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When you look at the organization of any organism, the most simple unit of life is the cell. The cells group themselves into tissues and eventually organs and organs systems to make up an organism.[image of cell-tissue-organ]
But how do the cells know how to cooperate with each other? If we focus in on the tissue level, this is the first stage cells begin to work together or cooperate. One very important way cells can cooperate is through cell junctions.
Types of Cell Junctions
|Passage Blocker(occludins)||Anchor Junctions||Communication|
|Tight Junction||Adherens Junction||Gap Junction|
Tight junctions seal adjacent cells together to regulate the passage of water and other molecules between epithelial cells. For example, in the small intestine tight junctions allow the body the regulate what and how fast molecules enter the blood stream.
Adherens junctions allow adjacent cells to “adhere” or physically attach, but their main function is to provide contractile strength. The contractile strength allows the the folding or bending of cell sheets. This anchoring junction connects the actin filament of each cell, but does not seal off the passage of molecules between them like tight junctions do. The transmembrane proteins that are involved are cadherins and integrins.
- Cadherins: Attach membrane to membrane
- Integrins: Attach membrane to extracellular matrix
Desmosomes also are disc shaped junctions that attachment adjacent cells . Their primary function is to simply attach adjacent cells. Although keratin forms the surface of desmosomes, cadherins from the attachment between cells.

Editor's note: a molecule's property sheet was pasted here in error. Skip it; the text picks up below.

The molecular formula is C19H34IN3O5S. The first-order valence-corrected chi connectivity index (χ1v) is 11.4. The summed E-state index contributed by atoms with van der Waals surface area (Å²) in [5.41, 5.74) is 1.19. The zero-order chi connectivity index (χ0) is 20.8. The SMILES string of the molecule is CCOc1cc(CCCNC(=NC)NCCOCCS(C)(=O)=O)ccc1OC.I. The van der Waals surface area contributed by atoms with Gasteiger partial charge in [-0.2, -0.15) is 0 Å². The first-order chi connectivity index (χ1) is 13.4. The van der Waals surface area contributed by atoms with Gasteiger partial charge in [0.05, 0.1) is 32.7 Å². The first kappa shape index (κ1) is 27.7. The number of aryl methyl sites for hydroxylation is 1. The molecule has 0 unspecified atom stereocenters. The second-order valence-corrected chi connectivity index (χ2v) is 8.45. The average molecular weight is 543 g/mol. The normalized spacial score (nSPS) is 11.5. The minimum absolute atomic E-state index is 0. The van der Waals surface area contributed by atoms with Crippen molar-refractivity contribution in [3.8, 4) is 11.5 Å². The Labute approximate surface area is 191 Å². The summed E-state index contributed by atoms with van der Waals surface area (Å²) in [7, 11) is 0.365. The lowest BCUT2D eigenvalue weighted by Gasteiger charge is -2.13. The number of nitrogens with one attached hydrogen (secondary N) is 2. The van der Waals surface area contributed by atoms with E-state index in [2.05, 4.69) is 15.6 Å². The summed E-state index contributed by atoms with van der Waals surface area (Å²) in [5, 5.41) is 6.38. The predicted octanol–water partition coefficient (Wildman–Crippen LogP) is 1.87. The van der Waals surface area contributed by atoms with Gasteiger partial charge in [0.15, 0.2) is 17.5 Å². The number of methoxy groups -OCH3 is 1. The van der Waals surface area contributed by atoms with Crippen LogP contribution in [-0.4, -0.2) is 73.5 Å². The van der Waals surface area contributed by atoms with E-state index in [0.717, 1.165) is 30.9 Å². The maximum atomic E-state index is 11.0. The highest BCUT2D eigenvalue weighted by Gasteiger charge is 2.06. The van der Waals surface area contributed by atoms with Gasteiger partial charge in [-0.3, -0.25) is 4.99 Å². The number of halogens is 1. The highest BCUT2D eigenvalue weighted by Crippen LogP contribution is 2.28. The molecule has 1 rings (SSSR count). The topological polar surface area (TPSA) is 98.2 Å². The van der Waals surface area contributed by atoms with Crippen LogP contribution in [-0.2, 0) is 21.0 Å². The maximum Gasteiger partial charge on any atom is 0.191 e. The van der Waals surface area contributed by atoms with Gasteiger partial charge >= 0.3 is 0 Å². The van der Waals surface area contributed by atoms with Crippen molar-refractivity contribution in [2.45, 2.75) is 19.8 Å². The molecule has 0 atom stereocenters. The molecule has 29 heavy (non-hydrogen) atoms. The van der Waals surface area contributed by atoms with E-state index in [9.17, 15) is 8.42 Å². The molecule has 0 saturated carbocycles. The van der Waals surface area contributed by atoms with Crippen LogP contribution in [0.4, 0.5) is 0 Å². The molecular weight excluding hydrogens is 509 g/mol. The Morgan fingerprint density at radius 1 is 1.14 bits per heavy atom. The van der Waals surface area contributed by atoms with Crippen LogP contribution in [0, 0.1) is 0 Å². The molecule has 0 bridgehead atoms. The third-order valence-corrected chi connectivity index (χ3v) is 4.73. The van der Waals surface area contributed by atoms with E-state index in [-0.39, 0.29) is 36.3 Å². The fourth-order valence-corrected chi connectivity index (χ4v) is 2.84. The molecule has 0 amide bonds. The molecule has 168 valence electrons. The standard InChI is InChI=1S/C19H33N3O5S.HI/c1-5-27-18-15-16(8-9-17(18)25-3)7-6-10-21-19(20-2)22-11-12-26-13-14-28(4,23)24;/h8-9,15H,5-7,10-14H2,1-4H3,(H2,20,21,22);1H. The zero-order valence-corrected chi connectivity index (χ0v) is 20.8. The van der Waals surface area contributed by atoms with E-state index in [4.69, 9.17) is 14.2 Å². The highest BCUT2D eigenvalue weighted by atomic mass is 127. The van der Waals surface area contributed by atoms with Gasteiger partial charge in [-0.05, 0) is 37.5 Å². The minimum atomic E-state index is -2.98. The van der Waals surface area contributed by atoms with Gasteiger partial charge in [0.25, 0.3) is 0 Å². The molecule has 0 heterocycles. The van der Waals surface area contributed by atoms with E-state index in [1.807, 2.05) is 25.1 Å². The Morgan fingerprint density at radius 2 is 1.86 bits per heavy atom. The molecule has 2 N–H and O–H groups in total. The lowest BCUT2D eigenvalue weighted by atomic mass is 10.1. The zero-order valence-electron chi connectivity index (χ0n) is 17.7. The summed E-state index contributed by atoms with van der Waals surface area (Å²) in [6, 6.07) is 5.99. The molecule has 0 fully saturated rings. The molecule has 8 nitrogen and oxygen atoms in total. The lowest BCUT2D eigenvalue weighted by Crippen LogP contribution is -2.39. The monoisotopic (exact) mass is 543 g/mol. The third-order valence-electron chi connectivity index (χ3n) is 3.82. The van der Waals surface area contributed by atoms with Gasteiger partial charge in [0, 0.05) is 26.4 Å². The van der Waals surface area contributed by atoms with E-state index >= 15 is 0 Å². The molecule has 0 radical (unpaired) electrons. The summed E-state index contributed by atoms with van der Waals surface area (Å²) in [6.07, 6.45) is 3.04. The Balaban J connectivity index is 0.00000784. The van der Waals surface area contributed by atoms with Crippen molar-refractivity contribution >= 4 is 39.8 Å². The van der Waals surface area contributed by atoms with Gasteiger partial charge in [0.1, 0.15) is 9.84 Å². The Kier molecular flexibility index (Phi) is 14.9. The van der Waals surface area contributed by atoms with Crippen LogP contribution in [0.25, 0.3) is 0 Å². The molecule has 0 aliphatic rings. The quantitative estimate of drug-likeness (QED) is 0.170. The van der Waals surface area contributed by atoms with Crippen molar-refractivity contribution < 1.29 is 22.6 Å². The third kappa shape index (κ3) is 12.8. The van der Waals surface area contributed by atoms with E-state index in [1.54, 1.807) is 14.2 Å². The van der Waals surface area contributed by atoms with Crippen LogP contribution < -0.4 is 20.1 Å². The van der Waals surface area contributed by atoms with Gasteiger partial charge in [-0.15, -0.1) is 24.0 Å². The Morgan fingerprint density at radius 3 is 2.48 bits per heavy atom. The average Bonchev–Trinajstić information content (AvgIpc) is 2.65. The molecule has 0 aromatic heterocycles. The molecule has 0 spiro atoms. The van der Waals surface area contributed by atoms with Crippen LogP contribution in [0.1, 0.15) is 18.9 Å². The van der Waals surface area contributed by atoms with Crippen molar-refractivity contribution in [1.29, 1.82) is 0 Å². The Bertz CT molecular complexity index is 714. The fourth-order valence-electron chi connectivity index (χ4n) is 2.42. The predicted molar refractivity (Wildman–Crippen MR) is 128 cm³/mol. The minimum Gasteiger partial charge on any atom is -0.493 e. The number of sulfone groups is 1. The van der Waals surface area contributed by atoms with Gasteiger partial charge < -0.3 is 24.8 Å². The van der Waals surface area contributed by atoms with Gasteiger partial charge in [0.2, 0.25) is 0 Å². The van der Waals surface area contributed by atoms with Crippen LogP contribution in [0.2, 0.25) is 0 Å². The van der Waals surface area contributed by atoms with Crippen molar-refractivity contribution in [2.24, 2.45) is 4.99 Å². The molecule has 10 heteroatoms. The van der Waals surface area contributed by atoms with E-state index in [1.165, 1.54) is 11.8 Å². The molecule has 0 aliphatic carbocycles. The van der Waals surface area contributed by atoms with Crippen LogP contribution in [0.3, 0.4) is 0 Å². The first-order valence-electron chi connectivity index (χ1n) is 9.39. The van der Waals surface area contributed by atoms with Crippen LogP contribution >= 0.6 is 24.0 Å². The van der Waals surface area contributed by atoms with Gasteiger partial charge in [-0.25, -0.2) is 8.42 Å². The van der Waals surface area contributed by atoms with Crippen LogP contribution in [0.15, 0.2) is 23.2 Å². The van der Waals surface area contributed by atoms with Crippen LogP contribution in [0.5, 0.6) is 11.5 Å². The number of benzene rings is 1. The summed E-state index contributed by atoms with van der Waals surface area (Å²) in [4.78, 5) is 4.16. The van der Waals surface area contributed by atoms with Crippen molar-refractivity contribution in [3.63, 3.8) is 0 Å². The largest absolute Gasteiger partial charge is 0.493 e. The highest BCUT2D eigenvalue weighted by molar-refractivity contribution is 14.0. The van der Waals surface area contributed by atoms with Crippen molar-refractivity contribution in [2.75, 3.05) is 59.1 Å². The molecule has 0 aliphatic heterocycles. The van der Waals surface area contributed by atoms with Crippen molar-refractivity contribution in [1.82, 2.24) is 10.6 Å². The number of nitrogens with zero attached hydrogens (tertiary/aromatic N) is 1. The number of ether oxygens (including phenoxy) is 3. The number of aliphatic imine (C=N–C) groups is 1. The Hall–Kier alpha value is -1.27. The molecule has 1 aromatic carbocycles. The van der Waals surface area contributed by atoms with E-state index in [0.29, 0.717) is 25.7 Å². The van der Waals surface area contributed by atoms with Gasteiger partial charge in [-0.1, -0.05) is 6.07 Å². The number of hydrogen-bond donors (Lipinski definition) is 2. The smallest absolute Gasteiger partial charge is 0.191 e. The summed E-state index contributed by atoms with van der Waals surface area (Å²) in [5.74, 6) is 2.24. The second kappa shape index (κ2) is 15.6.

- Cadherins: membrane to membrane attachment
Hemidesmosomes anchor from intermediate filament in the cell to the extracellular matrix. These types of connections are facilitated by integrins. While desmosomes attach to other cells, hemidesmosomes attach to material outside of cells such as the basal lamina that lies underneath epithelial tissue.
- Integrins: membrane to Extracellular Matrix
Gap junctions are only found in animal cells and connect the cytoplasm of adjacent cells. The connection from the cytoplasm of one cell to another allows molecules and ions to be passed between cells. You can consider this a sharing of resources. The gap junction is made of 6 proteins known as connexons. The connexons can open or closed the gap between cells.
Plasmodesmata serve the same purpose as gap junctions except they are found in plant cells. Since plant cells have a cell wall around their plasma membrane, the plasmodesmata joins adjacent cells a little differently. The pore between plant cells is lined by the plasma membrane instead of connexons found in animal cells.
The function is still to allow the passage of molecules and ions between adjacent cells, but travel can occur exclusively through the cell wall or through the cell membrane. So there are 2 passage between adjacent plants cells in one plasmodesma.
|Junction Type||Category||Main Function|
|Tight Junction||Occluding||Regulate passage of molecules|
|Adheren Junction||Anchor||Provide contractile strength|
|Desmosome||Anchor||Attach adjacent cells|
|Hemidesmosome||Anchor||Attach cells to ECM|
|Gap Junction||Communication||Connect cytoplasm of animal cells|
|Plasmodesma||Communication||Connect membrane and cell wall of plant cells|